23564 (23 hours, 56 minutes, 4 seconds, the length of a sidereal day) can be read "ni-san-go-ro-shi", which sounds very similar to "nii-san koroshi" (兄さん殺し), or in English killing one's older brother.
3.14159265 (Pi) can be read "san-i-shi-i-ko-ku-ni-mu-kou" (産医師異国に向こう), meaning "An obstetrician faces towards a foreign country."
42.19 (the length of a marathon course in kilometres) can be read as shi-ni-i-ku (死に行く), meaning "to go to die".
13, can be read as "i-mi", meaning "meaning" (as in "Imi wa wakaranai" meaning "I don't know what you mean"). It can also be read as Hitomi, referencing the Dead or Alive character or the submarine I-13's nickname in Kantai Collection.
14, can be read as "ishi", meaning "stone". It can also mean "iyo", one of which is used as a nickname for I-14 in Kantai Collection
15, read as "Ichi Go", is commonly used to refer to strawberries (ichigo). It can also mean "Strawberry Face Conversion", a term used on building a Nissan Silvia S15 front on other compatible cars. See also Sileighty for more info.
16 can be read as "Hi ro", and is both a standard Japanese name and 16 is the typical age of anime and manga heroes.
18782 can be read "i-ya-na-ya-tsu" (いやなやつ), meaning unpleasant guy.
23 can be read as "ni san", motor manufacturer Nissan frequently enters cars numbered '23' into motorsport events.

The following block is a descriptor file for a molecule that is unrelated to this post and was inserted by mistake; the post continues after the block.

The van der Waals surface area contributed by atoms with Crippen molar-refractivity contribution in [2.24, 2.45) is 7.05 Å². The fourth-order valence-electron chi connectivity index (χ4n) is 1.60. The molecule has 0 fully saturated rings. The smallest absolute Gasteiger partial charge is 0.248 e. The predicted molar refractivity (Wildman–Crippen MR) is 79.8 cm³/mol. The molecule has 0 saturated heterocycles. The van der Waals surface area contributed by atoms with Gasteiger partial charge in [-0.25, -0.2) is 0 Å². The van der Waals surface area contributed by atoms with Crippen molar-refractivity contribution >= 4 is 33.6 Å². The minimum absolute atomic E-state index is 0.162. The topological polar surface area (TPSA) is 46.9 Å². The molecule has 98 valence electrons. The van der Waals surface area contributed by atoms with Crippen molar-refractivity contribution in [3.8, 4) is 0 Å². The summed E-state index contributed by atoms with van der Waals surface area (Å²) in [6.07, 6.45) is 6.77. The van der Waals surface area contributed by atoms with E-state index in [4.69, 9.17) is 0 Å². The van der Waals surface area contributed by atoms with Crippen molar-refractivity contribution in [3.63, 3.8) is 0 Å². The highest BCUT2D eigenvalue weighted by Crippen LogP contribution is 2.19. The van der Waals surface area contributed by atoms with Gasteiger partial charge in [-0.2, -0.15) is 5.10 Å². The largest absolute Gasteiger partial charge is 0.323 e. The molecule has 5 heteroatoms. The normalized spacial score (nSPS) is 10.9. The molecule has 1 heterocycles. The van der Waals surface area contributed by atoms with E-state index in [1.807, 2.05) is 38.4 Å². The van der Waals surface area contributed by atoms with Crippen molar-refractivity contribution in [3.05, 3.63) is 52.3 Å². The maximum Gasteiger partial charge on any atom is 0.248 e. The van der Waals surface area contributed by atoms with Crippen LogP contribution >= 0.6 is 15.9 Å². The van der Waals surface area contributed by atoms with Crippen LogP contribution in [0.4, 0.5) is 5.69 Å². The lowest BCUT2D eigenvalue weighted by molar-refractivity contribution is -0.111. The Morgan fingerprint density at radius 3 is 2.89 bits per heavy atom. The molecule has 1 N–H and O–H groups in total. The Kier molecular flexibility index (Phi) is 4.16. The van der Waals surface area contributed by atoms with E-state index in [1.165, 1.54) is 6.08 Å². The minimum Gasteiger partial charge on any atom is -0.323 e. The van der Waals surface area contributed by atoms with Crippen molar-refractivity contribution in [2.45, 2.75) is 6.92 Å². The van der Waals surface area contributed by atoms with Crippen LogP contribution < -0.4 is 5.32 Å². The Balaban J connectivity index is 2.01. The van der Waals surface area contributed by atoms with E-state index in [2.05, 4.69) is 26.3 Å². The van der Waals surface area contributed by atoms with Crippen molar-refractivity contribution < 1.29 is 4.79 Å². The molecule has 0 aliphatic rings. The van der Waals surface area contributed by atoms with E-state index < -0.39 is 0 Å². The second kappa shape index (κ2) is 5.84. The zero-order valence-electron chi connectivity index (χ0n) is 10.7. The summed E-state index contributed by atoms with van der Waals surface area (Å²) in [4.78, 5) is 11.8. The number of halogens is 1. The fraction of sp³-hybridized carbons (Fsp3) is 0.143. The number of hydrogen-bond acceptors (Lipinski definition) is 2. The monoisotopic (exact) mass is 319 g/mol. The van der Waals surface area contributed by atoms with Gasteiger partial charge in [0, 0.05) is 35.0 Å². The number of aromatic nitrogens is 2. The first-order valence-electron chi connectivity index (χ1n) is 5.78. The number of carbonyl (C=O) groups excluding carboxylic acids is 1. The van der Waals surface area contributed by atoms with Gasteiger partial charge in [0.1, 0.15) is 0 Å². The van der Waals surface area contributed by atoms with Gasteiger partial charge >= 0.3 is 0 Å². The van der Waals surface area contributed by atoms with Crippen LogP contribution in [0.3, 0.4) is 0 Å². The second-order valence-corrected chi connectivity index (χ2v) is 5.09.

25252 can be read as "nico nico nii", which is the catchphrase of Nico Yazawa from Love Live!.
29 can be read as "niku" (肉), meaning "meat". Restaurants and groceries have special offers on the 29th day of every month.
315 can also be read as "sa-i-kō" (最高), meaning highest, supreme or ultimate. This is used as the name for 315 Productions in THE iDOLM@STER: SideM, where the idols under the label use the "saikō" pun as a rallying chant.
37564 can be read "mi-na-go-ro-shi" (みなごろし), meaning massacre, or kill them all. This is even referenced in Initial D where Rin Hojo's car has this number plate, befitting his nickname of "Shinigami".
382 can be read "mi-ya-bi" (みやび), used by Miyavi.
3923 "san kyu ni san" which can either mean "Thank you Nissan!" or "Thank you, elder brother." "San kyu" is a pun, since it sounds like a Japanese speaker trying to say "thank you" (the Japanese language has no "th" sound). Found in the Online Comics of NBC TV Show Heroes, for which Nissan is a sponsor.
40 can be rendered as "yon ju" or "yon rei". But it can also be rendered as "four zero", with the first two syllables used to create the title Kamen Rider Fourze, the series aired in the 40th anniversary of the franchise.